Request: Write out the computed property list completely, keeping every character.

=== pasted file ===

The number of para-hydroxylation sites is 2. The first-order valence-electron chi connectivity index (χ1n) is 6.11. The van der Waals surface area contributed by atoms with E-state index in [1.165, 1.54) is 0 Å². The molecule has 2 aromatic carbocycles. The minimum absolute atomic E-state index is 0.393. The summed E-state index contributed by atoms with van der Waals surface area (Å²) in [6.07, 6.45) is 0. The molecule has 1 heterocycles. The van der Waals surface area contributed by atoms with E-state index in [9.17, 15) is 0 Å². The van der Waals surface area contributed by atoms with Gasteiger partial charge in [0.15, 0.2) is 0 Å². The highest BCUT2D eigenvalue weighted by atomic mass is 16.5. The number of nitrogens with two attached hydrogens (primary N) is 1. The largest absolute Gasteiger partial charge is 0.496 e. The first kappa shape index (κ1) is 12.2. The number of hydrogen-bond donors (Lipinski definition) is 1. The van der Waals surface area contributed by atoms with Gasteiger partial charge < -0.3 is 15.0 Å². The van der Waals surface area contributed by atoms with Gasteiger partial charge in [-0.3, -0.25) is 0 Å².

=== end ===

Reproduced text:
The number of para-hydroxylation sites is 2. The first-order valence-electron chi connectivity index (χ1n) is 6.11. The van der Waals surface area contributed by atoms with E-state index in [1.165, 1.54) is 0 Å². The molecule has 2 aromatic carbocycles. The minimum absolute atomic E-state index is 0.393. The summed E-state index contributed by atoms with van der Waals surface area (Å²) in [6.07, 6.45) is 0. The molecule has 1 heterocycles. The van der Waals surface area contributed by atoms with E-state index in [9.17, 15) is 0 Å². The van der Waals surface area contributed by atoms with Gasteiger partial charge in [0.15, 0.2) is 0 Å². The highest BCUT2D eigenvalue weighted by atomic mass is 16.5. The number of nitrogens with two attached hydrogens (primary N) is 1. The largest absolute Gasteiger partial charge is 0.496 e. The first kappa shape index (κ1) is 12.2. The number of hydrogen-bond donors (Lipinski definition) is 1. The van der Waals surface area contributed by atoms with Gasteiger partial charge < -0.3 is 15.0 Å². The van der Waals surface area contributed by atoms with Gasteiger partial charge in [-0.3, -0.25) is 0 Å².